Introducing Keeping It 100: A Place for ‘Real Talk’ and Honest Perspectives About the Challenges Students of Color Face in Getting an A+ Education
Education debates don’t lack for voices wanting to join in the fray. In fact, sometimes the din can be overwhelming and the sentiment less than genuine. Today The 74 is launching “Keeping It 100” to have the opposite effect.
At The74Million.org/KeepingIt100 (and on social media at #KI100), we’re offering students, families, educators, and leaders a new platform through which they can cut through the noise and get to the heart of what’s happening inside our schools and to the students who spend their days there.
“Keeping It 100” is another way of saying keeping it real or truthful or 100 percent undiluted. When it comes to education, that means blunt conversation about the forces blocking too many students from accessing the teaching and learning that taps into their greatest potential.
With so many of these issues disproportionately impacting communities of color, Keeping It 100 will prioritize a diverse spectrum of contributors, elevating African-American and Latino perspectives that are too often underrepresented in these conversations.
A mere sampling from today’s launch lineup includes Sharif El-Mekki, a charter school leader in Philadelphia, who talks about the isolation and obstacles confronting the 2 percent of American teachers who are black males and how the national convening of The Fellowship — Black Male Educators for Social Justice provides a powerful antidote.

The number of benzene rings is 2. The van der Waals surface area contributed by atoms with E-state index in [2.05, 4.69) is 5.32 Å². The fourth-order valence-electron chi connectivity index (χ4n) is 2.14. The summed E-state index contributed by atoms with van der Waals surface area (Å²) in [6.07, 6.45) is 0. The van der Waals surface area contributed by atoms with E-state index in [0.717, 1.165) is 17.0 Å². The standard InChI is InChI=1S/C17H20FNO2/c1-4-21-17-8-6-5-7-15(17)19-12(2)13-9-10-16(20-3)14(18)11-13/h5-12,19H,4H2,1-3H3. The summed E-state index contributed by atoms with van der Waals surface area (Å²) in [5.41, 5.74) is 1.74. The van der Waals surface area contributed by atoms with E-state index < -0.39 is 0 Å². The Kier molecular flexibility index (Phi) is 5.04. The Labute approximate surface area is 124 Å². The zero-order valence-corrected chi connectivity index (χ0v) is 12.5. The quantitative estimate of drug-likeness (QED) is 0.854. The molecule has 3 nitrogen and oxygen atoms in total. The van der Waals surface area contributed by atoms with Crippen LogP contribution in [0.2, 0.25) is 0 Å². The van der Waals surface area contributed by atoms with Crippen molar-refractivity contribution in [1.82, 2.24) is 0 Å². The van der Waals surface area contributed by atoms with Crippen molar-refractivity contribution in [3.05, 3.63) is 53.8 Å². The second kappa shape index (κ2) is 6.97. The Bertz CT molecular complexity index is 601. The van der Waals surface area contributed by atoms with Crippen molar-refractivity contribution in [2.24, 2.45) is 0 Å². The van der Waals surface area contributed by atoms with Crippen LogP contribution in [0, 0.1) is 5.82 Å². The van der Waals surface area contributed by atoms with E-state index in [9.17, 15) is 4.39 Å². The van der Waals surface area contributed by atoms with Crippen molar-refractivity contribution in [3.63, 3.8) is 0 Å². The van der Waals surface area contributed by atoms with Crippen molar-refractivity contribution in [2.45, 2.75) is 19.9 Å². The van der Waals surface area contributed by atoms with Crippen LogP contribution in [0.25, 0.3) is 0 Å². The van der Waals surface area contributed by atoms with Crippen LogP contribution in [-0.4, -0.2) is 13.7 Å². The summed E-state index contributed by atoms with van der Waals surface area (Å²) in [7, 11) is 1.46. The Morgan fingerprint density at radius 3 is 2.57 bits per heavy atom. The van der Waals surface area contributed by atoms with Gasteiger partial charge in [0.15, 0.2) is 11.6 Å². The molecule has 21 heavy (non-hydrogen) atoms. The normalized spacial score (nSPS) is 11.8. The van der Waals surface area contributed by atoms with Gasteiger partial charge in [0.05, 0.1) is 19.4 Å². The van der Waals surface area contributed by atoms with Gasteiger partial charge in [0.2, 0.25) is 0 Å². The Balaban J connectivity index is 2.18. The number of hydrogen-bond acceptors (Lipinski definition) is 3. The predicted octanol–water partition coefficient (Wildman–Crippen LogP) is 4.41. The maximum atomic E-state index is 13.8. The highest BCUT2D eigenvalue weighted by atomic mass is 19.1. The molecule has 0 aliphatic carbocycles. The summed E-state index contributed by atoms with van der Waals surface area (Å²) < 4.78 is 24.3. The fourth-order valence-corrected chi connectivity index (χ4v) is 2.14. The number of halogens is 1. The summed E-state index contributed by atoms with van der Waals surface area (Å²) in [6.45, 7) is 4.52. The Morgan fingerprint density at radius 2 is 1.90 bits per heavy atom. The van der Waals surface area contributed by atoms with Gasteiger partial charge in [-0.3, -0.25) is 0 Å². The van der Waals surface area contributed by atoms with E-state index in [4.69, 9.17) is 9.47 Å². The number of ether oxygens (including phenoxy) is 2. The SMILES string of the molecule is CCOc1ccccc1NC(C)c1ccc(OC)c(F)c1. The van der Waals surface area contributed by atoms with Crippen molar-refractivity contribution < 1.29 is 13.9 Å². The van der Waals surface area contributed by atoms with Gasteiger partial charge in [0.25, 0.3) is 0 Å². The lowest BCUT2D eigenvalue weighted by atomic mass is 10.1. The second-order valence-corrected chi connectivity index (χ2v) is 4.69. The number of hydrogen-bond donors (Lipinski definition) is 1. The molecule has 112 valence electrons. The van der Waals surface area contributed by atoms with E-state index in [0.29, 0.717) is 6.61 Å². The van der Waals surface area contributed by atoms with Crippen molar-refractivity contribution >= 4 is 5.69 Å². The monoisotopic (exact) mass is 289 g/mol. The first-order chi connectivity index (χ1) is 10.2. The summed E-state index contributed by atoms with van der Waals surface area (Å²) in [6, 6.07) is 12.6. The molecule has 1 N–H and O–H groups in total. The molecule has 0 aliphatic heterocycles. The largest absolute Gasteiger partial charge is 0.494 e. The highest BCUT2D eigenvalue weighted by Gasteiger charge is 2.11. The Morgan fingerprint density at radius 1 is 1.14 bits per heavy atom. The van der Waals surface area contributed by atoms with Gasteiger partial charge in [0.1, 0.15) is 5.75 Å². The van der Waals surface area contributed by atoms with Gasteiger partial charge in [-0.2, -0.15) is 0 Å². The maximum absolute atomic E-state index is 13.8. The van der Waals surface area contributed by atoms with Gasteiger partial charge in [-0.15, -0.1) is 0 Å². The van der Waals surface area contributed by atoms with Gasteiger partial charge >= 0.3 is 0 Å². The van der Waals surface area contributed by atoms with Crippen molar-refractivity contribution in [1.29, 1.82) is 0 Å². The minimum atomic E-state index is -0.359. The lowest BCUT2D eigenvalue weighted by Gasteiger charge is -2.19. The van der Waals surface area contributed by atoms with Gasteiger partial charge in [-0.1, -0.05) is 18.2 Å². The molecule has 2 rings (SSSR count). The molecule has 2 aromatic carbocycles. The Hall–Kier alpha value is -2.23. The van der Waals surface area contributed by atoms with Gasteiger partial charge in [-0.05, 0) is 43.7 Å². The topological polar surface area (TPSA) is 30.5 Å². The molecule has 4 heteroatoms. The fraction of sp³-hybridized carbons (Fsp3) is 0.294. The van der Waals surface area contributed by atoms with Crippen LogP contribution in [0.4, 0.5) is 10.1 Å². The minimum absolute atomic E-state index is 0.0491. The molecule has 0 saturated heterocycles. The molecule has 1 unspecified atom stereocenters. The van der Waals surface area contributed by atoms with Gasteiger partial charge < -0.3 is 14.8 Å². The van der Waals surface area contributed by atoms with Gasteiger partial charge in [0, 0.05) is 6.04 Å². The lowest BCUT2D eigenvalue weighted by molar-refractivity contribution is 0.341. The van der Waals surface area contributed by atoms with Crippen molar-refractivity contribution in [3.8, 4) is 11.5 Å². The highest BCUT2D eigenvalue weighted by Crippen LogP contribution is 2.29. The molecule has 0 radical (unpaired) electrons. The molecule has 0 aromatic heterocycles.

Tim King, CEO and founder of Chicago’s Urban Prep, takes on the debate over whether all students should be encouraged to attend college. Urban Prep’s students are all black males, most of them low-income, and 100 percent of them are admitted to college.
Brendan Lowe, a journalist, profiles the new nonprofit Branch Alliance for Educator Diversity, which is devoted to strengthening the minority teacher pipeline. Nearly half of minority teachers in American public schools come from just 13 percent of colleges and universities, but professors at these colleges — schools with high percentages of students of color that the federal government designates as minority-serving institutions — say their graduates are regularly underestimated, despite the widespread need for teachers of color and research that shows these schools are as good as or better than predominantly white institutions at preparing teachers.
Shawnta Barnes, an educator, writer, mother, and Indianapolis native, sheds light on how a government consolidation in the 1970s intentionally did not include schools, leaving Indianapolis with 11 different districts where the issues facing black students often go undiscussed.
Speaking of Indianapolis, the city marks the beginning of a 10-city national tour The 74 is undertaking with African-American journalist Roland Martin in conjunction with Keeping It 100. We will be in Indianapolis this Sunday; more than 300 people are expected to come for a live discussion about some of the same issues that will be featured on KI100. If you are interested in attending, you can RSVP here.
Keeping It 100 joins the growing list of websites in The 74 network developed to share news and perspectives for specific audiences, from parents (4Fams) to policymakers (School Improvement), politicos (EDlection), researchers (Big Picture) and good-news enthusiasts (Inspiring). This is all in addition to our three microsites published in tandem with new books: The Founders — Inside the Revolution to Invent (and Reinvent) America’s Best Charter Schools (read here); The Alumni — Inside a Groundbreaking Campaign to Get High School Grads Through College (read here); and Reinventing America’s Schools: Creating a 21st Century Education System (read here).
We hope this newest space will become a daily destination for shedding light on and sharing stories about equity, the achievement gap, and how education can be a force for empowering communities of color rather than holding them back. You can bookmark The74Million.org/KeepingIt100 right here.Submit a Letter to the Editor